The birth and transformation of the internet over the last two decades has revealed that we can be very creative in the way that we store, use, and display information. Any range of topics can now be processed quickly and easily into a digital format and showcased on a webpage. The basis for this stored information is nothing more than a collection of information known as a database. Through databases we can present and preserve history in new and fascinating ways, add to the story overtime, and provide new story content to readers everyday depending on how often we are willing to update the database. It seems the avenues of storytelling are now endless. Our new stories are also easily accessed and can be viewed by millions if not billions of people.
However, as Lev Manovich’s article pointed out in Database as a Genre of New Media databases do not present a real narrative, and in fact are completely opposed to narratives because of their natural tendency to throw information together rather than create any sequence of events. Manovich basically says that since the end of the Enlightenment we can view the modern world as nothing more than an unorganized mass of information. The massing of information has led to a desire to order it just as narratives, but in a very different way. Databases are simply a way of collecting this information so that we can make sense of it. Simply put, a narrative lends itself to an order of events while a database orders itself to a collection. So there you have it, but where does this place us as historians? How are we to tell a story if a narrative and the database are so opposite of each other?
In Why Collecting History Online is Web 1.5 by Sheila Brennan and T. Mills Kelly it appears that this may be one of the best ways to write history on the internet. Given the case studies of New York’s 911 and New Orleans’ Hurricane Katrina the authors point out that the ordering of real-world historical information can be quickly compiled to create a database of history. With a lot of work and communities of people involved in the events contributing to the project the database of history can become a very useful and informative webpage. The pictures and stories can be added to the database nearly as quickly as they unfold and the historians can arrange these details as they come in. Stories, then, are provided by the community and indexing and order are created by historians. Before long an entire library of pictures and stories exists around a single event. This is quite the history project. Not only have the historians captured the real-time stories but they have managed to preserve the information for future generations.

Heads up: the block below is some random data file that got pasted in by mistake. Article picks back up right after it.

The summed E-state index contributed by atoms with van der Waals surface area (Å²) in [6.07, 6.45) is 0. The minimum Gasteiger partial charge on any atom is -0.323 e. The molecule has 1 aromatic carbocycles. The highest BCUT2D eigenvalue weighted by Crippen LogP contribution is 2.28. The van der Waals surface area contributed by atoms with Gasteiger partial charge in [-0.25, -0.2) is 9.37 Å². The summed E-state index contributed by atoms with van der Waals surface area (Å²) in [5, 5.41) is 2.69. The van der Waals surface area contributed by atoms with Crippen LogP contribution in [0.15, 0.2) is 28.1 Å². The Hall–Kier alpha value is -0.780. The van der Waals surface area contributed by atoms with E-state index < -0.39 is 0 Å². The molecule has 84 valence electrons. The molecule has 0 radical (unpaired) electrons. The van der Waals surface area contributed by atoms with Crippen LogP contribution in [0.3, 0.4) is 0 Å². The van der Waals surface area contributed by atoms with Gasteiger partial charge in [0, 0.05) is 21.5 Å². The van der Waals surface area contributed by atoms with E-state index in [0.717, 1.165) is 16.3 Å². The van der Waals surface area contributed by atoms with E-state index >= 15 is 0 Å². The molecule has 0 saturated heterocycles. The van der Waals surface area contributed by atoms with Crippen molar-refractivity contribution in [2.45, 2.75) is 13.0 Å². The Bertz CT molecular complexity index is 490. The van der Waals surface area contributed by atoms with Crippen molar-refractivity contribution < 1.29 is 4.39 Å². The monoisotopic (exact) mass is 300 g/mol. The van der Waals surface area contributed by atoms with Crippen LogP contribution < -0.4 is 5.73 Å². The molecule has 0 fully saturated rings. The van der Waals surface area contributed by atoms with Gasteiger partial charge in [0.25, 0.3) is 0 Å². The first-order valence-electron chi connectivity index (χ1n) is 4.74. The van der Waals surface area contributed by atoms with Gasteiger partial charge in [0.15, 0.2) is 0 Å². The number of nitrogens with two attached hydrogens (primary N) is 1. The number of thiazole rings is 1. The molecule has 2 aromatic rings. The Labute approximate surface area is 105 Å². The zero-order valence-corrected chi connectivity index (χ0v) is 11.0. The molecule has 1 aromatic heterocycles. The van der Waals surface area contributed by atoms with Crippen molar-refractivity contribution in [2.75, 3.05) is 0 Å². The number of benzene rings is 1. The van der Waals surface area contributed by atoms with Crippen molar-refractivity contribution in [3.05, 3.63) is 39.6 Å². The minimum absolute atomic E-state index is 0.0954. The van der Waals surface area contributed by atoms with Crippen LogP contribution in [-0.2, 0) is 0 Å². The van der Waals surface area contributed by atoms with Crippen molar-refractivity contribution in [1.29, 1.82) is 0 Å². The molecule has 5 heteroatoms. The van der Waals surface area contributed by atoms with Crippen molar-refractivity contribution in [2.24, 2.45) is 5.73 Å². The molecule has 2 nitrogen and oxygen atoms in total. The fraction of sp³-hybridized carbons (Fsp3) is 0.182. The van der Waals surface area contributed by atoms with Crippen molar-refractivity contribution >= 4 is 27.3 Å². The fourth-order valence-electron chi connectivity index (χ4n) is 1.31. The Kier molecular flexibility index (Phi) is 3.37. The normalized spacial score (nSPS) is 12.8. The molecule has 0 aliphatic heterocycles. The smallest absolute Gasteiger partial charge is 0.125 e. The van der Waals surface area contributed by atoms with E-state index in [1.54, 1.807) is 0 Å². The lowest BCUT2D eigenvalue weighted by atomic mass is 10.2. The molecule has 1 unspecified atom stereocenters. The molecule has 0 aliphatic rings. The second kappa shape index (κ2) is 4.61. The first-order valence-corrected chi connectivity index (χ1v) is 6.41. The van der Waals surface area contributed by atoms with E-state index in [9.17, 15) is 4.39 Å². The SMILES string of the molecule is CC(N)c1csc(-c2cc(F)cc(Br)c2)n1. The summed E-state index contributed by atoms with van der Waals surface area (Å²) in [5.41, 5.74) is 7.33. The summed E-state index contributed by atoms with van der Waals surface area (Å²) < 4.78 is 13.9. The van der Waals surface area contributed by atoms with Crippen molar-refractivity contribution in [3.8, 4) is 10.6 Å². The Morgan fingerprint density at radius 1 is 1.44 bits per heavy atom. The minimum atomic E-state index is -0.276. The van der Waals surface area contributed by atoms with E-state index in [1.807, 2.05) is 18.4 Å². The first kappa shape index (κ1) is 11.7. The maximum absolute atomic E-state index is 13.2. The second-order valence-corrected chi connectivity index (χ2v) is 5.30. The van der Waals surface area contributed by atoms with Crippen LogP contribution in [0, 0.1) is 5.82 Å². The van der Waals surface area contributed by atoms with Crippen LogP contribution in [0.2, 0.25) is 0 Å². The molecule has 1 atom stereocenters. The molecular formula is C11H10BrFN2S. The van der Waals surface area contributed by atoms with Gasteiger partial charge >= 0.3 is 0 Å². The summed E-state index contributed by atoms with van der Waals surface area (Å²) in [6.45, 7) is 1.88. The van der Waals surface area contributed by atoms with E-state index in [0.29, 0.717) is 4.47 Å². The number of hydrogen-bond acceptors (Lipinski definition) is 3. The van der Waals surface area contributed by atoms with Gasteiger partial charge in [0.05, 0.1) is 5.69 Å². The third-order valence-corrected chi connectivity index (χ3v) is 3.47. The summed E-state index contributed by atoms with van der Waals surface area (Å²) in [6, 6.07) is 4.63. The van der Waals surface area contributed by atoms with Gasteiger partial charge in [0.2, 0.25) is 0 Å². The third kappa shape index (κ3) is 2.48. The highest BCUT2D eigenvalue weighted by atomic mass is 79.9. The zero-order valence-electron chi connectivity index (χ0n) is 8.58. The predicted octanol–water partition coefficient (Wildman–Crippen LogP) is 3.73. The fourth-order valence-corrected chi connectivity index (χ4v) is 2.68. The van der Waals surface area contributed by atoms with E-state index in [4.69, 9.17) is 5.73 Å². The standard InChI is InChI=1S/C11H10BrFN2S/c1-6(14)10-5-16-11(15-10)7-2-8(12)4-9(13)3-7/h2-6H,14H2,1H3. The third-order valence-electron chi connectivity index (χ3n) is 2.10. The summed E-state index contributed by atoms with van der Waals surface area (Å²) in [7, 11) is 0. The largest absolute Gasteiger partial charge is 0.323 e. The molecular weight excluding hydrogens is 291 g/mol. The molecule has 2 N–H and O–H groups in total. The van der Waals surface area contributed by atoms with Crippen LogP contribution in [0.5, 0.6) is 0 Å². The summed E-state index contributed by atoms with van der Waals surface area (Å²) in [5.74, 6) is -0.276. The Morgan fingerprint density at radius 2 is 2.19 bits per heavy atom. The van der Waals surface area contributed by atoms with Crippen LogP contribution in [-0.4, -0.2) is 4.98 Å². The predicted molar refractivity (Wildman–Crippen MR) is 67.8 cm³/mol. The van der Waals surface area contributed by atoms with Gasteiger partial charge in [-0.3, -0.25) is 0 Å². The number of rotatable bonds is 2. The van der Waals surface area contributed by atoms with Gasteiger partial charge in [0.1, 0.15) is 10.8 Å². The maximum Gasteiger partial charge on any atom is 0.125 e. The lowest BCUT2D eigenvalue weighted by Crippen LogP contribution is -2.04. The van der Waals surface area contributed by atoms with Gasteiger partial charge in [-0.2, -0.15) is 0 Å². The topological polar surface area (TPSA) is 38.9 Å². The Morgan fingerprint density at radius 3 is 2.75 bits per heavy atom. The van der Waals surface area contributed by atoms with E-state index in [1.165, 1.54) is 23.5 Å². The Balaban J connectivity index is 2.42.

Databases in this sense can tell real stories and bring about a level of detail unknown to past generations. Although they have a very different nature from narratives they can provide the historian with a very useful way of preserving information of an event or time period. Two decades into the internet age we can assume that we know everything there is to know about database collections and management. However, as only a few short years in this new era as taught us, things can change very quickly, and the nature of databases could witness more changes as the computerization of our lives become more apparent over the next ten to twenty years. The future for database storytelling is bright to be sure, but a few years down the road may bring even more interesting and fascinating storytelling creativity to the hands of historians any anyone else wanting to tell a story via the internet.